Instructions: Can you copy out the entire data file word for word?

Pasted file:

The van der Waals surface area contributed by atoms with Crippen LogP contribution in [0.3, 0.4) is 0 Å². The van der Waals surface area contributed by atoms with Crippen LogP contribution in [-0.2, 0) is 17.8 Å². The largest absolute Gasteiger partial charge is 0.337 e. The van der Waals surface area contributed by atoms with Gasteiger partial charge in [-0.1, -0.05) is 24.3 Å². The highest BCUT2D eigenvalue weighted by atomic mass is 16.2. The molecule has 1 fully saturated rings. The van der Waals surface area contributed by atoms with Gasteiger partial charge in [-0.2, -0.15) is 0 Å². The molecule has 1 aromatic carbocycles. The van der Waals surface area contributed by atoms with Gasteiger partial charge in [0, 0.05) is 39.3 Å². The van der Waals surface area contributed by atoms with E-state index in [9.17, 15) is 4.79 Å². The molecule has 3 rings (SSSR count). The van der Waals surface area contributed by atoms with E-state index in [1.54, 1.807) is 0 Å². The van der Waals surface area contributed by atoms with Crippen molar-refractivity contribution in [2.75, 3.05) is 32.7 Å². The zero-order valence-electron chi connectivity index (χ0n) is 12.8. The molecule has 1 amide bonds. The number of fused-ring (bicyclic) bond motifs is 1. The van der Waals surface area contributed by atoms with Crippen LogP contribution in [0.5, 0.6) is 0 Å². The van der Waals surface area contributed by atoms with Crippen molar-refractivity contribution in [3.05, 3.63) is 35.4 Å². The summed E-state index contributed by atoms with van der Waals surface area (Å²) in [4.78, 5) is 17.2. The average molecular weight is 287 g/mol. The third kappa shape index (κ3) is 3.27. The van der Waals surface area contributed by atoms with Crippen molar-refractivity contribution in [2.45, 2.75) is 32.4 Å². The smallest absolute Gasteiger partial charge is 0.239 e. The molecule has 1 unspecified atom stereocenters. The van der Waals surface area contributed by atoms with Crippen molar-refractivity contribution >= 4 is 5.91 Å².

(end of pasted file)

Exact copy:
The van der Waals surface area contributed by atoms with Crippen LogP contribution in [0.3, 0.4) is 0 Å². The van der Waals surface area contributed by atoms with Crippen LogP contribution in [-0.2, 0) is 17.8 Å². The largest absolute Gasteiger partial charge is 0.337 e. The van der Waals surface area contributed by atoms with Gasteiger partial charge in [-0.1, -0.05) is 24.3 Å². The highest BCUT2D eigenvalue weighted by atomic mass is 16.2. The molecule has 1 fully saturated rings. The van der Waals surface area contributed by atoms with Gasteiger partial charge in [-0.2, -0.15) is 0 Å². The molecule has 1 aromatic carbocycles. The van der Waals surface area contributed by atoms with Gasteiger partial charge in [0, 0.05) is 39.3 Å². The van der Waals surface area contributed by atoms with E-state index in [9.17, 15) is 4.79 Å². The molecule has 3 rings (SSSR count). The van der Waals surface area contributed by atoms with E-state index in [1.54, 1.807) is 0 Å². The van der Waals surface area contributed by atoms with Crippen molar-refractivity contribution in [2.75, 3.05) is 32.7 Å². The zero-order valence-electron chi connectivity index (χ0n) is 12.8. The molecule has 1 amide bonds. The number of fused-ring (bicyclic) bond motifs is 1. The van der Waals surface area contributed by atoms with Crippen LogP contribution in [0.5, 0.6) is 0 Å². The van der Waals surface area contributed by atoms with Crippen molar-refractivity contribution in [3.05, 3.63) is 35.4 Å². The summed E-state index contributed by atoms with van der Waals surface area (Å²) in [4.78, 5) is 17.2. The average molecular weight is 287 g/mol. The third kappa shape index (κ3) is 3.27. The van der Waals surface area contributed by atoms with Crippen molar-refractivity contribution in [2.45, 2.75) is 32.4 Å². The smallest absolute Gasteiger partial charge is 0.239 e. The molecule has 1 unspecified atom stereocenters. The van der Waals surface area contributed by atoms with Crippen molar-refractivity contribution >= 4 is 5.91 Å².